Friday, June 24, 2011


One of my favorite things in the world is heraldry. I love how it tries to communicate ideas through simple graphic cues and how variations in those cues can be a wealth of information. Thus, when I started thinking about the various monastic orders I posted the other day, I also began thinking about what crosses these orders would use and why. Here is a rough draft:

The flowery Green Cross in comparison to the simple and austere White Cross implies a counter-intuitive logic of prayer vs. work. One might think that Green Monks would prefer something like the White Cross, being that they are such an austere order; however, prayer is an elaborate and beautiful endeavor. Thus, they wear an elaborate and beautiful cross. The Black Cross, with the four squares surrounding it visually suggest their quest for balance between prayer and work.

The Canon's Crosses add a visual variation suggestive of a chalice — a symbol of the priestly function of preparing and distributing communion. Likewise, the Sword's Crosses have a variation suggestive of a blade — both in concert with their name and their occupation as soldiers.


uwarr said...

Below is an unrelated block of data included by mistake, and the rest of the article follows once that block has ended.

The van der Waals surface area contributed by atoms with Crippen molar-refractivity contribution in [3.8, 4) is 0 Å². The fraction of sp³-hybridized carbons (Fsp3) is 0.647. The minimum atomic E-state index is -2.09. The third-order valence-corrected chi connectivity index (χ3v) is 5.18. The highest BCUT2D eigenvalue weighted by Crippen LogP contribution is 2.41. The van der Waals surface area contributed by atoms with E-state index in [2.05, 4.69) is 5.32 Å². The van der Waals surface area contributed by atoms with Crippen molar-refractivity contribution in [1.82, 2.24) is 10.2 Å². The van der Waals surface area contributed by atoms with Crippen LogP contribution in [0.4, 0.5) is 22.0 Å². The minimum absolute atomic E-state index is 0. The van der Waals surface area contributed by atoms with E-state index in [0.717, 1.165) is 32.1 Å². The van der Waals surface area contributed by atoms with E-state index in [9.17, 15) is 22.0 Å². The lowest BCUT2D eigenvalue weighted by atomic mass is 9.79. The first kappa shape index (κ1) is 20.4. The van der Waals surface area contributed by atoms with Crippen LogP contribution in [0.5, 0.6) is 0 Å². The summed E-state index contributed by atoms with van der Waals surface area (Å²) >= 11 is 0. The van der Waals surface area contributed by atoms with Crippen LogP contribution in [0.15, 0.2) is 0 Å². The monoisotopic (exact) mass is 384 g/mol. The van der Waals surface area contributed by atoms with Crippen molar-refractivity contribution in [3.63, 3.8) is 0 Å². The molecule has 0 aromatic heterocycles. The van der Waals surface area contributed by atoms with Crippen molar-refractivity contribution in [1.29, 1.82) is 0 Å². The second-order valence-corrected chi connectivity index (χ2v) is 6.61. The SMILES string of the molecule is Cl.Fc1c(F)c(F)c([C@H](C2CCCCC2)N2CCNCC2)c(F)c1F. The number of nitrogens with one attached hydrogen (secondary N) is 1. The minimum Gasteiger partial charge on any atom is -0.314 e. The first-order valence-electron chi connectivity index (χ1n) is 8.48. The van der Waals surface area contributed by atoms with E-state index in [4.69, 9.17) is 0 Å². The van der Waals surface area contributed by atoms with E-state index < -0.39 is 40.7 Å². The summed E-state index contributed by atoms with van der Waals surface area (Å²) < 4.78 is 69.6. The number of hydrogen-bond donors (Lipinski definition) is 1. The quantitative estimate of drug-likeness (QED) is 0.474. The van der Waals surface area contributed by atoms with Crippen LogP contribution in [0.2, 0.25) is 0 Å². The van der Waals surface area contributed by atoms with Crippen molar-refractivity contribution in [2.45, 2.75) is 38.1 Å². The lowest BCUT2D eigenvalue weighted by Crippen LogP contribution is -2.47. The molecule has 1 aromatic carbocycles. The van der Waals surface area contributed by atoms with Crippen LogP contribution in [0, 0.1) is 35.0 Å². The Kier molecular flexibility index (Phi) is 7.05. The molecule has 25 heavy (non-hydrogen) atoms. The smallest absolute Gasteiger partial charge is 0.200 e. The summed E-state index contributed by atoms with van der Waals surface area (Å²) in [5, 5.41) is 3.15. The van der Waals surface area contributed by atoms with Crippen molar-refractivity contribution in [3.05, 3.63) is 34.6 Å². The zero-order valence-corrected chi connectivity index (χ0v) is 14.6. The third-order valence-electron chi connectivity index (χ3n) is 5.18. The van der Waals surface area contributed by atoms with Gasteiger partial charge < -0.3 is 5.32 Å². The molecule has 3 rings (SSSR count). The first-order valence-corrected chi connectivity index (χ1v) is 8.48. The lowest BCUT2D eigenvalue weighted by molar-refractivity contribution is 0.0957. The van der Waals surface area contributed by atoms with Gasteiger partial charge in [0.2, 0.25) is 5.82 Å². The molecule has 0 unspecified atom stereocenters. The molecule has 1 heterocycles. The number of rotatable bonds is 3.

Not sure if it has any special meaning but I've always been partial to the Cross Moline since seeing it in Joe Dever's Lone Wolf gamebooks, this expression:

And if you liked The Beast of Averoigne give the short story that inspired the cover of Castle Amber a try, The Colossus of Ylourgne. As my girlfriend at the time put it, "You should be slapped for reading this."

Alex Osias said...

I love it! It looks cool! Where did you get them?

Theodric the Obscure said...

More good stuff, FrDave.

FrDave said...


These are mostly my creation. I based the Green Cross on the fluer-de-lis, the Black Cross on St. Benedict's Cross and the White Cross on a Crusader Cross.

David The Archmage said...

I really like this! Well done! Not just the designs, but also the reasons behind the designs.